Canine Hock Injuries
Conditions of the hock, or ankle joint, while less common, can also be the culprit in hind limb lameness situations. We feel it is important with any lameness to make sure we are not putting blinders on and only looking for the most typical conditions. Patients with Achilles tendon injuries or OCD require fast and accurate diagnosis as their prognosis is best when they are identified and treated early.
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The Achilles is attached onto the heel bone of the hind limb and is responsible for keeping the heel of the paw elevated off the ground. Trauma is the most common reason for the tendon to tear, which occurs most often in active, large-breed, mature dogs. While generalized hind limb lameness is the most common symptom of the condition, there may be other tell-tale signs dependent upon which components of the tendon are torn. Some dogs may exhibit a "crab-clawed" appearance if one portion of the tendon is torn and if the entire tendon is torn the dog will walk with the paw dropped onto the ground.
Treatment of Achilles tendon injuries is dependent upon several factors. The most important factor is length of time since the injury has occurred. Achilles injures can be frustrating because they are less common and can be difficult to identify. The longer the injury has been present, the more damage is done to the tendon which subsequently makes repair more difficult and ultimately less successful. If it is diagnosed and addressed quickly, surgery can be used to reattach the tendons. If there is significant change present already, other options such as Stem Cell Therapy may be more appropriate. Each patient is examined closely to determine the ideal procedure for the best possible prognosis.
OCD is a cartilage disorder that can affect any joint. It is most common in large breed, fast growing dogs like Labrador and Golden Retrievers. OCD occurs when a separation develops between the cartilage surface within the joint and the abnormal subarticular cartilage and underlying bone. When the separation occurs, a blister-like lesion develops on the cartilage surface. Often, a crack will form around the edge of the lesion and allow joint fluid to leak into the lesion and create a flap. This causes pain to the patient (like having a constant "pebble in your shoe") and sets up inflammation within the joint which leads to arthritis.
The typical age of initial onset of OCD lameness symptoms is 4-10 months. Early diagnosis and intervention is the key to preventing long-term irreversible damage to the joint. Correction of the problem requires surgical removal of the OCD lesion. Once the lesion has been removed, the body will fill the area in with a different type, but similarly functional form of cartilage. Patients with chronic OCD will see improvement of symptoms with surgery, but the presence of significant arthritis in the joint may still cause occasional lameness.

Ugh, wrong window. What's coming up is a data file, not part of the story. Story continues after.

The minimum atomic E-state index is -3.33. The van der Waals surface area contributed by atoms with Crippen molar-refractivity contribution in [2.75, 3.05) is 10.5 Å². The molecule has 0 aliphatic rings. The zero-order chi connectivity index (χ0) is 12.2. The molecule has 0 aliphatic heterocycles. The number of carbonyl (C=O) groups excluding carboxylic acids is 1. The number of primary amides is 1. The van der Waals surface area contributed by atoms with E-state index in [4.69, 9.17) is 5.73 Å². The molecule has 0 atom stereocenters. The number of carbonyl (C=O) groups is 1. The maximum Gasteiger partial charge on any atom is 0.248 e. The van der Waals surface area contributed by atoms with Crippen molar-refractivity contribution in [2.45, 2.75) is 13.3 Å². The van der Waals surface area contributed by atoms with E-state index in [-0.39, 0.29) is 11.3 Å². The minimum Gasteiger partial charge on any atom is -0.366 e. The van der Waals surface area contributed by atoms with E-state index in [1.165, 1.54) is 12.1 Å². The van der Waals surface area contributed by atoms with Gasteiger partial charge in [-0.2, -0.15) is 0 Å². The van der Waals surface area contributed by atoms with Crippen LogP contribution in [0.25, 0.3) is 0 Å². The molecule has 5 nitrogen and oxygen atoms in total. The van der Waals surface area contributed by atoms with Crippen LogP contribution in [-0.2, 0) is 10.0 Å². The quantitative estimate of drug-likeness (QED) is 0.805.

At Packerland Veterinary Center, we are able to handle the simplest of broken bones, all the way through the most complex of fracture presentations. Dr. Dunbar's extensive training and orthopedic experience have given him the tools to provide the best care possible for fractures of all shapes and sizes.
There is no cookie cutter method to approach every patient with a broken bone. We have to be flexible in the methods that we have available to approach each individual situation. Some fractures may heal adequately with external support such as casting, while others require elaborate bone plate and screw repairs along with bone grafting techniques. The trick is to know what works with each fracture presentation, and to be able to perform the procedure in a manner that will give the patient the best recovery possible.
This procedure involves surgically harvesting fat tissue from your pet and then processing that tissue in house to remove the stem cells. The stem cells are then "activated" with our special equipment and later the same day we can inject the cells back into specific areas of the patient where needed. In the hock, SCT is often used as a treatment for Achilles tendon injuries. Stem cells are injected directly into the tendon where they can mature into new tendon cells and repair the torn Achilles. They can also be used to help generalized arthritis that has formed in the joint by helping to reduce inflammation and rebuild the joint cartilage surface, making the pet more comfortable overall.
For more in-depth information about Stem Cell Therapy, click here.
Popular in human orthopedics, PRP therapy utilizes a patient's own blood plasma as an all-natural, drug free pain relief option. Once activated by our specialized equipment, the PRP works to initiate and accelerate tissue repair and reduce localized inflammation. PRP can be utilized in a variety of conditions, but most often is used to treat the inflammation present in injured joints and tendons. While it does not provide a more long-term regeneration of cells like Stem Cell Therapy, PRP can be an affordable short term solution to treat pain and inflammation in our patients.
PRP treatment begins with a blood draw from the patient. The blood is then specially processed to bring out the PRP mix of concentrated serum and platelets. Patients then receive light sedation while the PRP is injected into the specific area or areas needing treatment. Any additional PRP can be frozen and saved short-term for future treatments that may be needed in the months following. While each pet's response to PRP is different, we have seen great short and longer term results utilizing this therapy.